But let me come right to Eve’s statement, since that is where the lesson focuses. (Incidentally, it isn’t difficult to see why the lesson focuses on Eve’s statement and not on Adam’s. The lesson—and Latter-day Saints generally as well—tends to focus on what only the Fall could bring about, on what therefore would have been missed if the Fall had not happened. Would it be fair, then, to say that we tend, as Latter-day Saints, to have a distinctly feminine take on the Fall?) Again we are dealing with the claim that Adam and Eve would have had no children had they stayed in Eden; and again we are left without any (“scientific”) explanation as to why that would have been the case. But we miss the point if we swell on explanations anyway: it should be recognized that Eve says this only after they have already had children, and, still more poignantly, immediately before Eve’s children will collectively reject the message just received from divine messengers! Eve’s “negativity” is entirely rooted in her thorough enjoyment of what she has, and yet it is, for that very reason, colored by an unfortunate irony: their children will be—first through the wholesale rejection of the gospel, and then, still worse, through the death of Abel and the loss of Cain—the source of infinite sorrow.
Luckily, though, Eve couples this ironic first point with three redemptive points: they would not, without the Fall, have known (1) good and evil, (2) the joy of redemption, and (3) eternal life. The last of these is particularly interesting, I think, because Eve describes eternal life as the thing God gives to all the obedient, and this immediately after the angel has congratulated them on having been obedient without understanding the meaning of the sacrifices. Importantly, all three points Eve mentions here are connected to the verb “to know” (we would not have known x, y, and z): for Eve, it seems the Fall was primarily a way of setting them up to know what is really at work in things, to “get it,” and so to be able fully to experience. Note how this knowing is not a theoretical knowing, though: whereas Aristotle would say that we don’t regard someone as truly virtuous unless they know what they are doing when they do virtuous acts, Eve’s point seems to be simply that they can, by knowing what’s going on, actually enjoy certain things that otherwise would have been meaningless. Knowledge here seems to be a question of meaning.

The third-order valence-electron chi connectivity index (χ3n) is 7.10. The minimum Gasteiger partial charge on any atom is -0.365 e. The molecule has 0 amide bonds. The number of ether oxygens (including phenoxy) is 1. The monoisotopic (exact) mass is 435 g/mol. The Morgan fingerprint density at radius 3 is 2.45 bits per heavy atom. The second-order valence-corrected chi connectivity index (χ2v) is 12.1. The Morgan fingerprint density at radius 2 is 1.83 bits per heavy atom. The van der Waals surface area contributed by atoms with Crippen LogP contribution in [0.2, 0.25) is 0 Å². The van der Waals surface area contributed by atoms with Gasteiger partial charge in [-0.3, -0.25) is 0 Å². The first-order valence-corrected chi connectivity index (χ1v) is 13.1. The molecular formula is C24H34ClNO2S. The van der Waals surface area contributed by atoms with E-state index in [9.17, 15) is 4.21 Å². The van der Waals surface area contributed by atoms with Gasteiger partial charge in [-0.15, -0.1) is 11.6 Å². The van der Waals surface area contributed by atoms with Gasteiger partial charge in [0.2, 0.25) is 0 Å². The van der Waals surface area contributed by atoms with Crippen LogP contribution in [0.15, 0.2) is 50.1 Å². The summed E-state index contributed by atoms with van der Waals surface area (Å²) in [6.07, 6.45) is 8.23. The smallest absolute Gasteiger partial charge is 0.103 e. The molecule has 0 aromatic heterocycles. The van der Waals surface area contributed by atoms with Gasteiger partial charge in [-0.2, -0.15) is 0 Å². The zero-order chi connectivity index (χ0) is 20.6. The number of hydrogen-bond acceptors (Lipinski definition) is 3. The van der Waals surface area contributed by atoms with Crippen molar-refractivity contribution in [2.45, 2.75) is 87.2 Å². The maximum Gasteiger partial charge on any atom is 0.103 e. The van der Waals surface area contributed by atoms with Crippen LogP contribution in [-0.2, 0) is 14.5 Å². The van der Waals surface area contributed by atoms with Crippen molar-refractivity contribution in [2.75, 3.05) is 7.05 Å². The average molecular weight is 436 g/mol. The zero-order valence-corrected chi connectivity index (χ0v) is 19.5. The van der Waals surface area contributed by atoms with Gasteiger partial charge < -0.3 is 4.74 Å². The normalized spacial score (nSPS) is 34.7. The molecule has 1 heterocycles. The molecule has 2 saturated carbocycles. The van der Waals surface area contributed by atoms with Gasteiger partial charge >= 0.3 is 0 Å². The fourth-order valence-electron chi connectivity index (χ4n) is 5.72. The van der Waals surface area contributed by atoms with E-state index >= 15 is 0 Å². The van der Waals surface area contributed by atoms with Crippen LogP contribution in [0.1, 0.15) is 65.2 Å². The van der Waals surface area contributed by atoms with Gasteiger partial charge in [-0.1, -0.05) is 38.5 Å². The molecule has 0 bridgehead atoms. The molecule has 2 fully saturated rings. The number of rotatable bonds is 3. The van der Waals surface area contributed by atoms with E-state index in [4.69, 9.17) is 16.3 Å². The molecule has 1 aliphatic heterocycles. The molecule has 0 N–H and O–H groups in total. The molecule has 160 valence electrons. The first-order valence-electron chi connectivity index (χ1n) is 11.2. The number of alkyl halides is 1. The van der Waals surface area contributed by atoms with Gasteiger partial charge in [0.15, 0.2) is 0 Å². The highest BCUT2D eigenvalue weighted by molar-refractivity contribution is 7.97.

And that seems to be the crucial point. A similar understanding of the Fall is worked out in 2 Nephi 2, and that is precisely what the lesson goes on to quote.
The prophet Lehi explained:
“And now, behold, if Adam had not transgressed he would not have fallen [been cut off from the presence of God], but he would have remained in the Garden of Eden. And all things which were created must have remained in the same state in which they were after they were created. . . .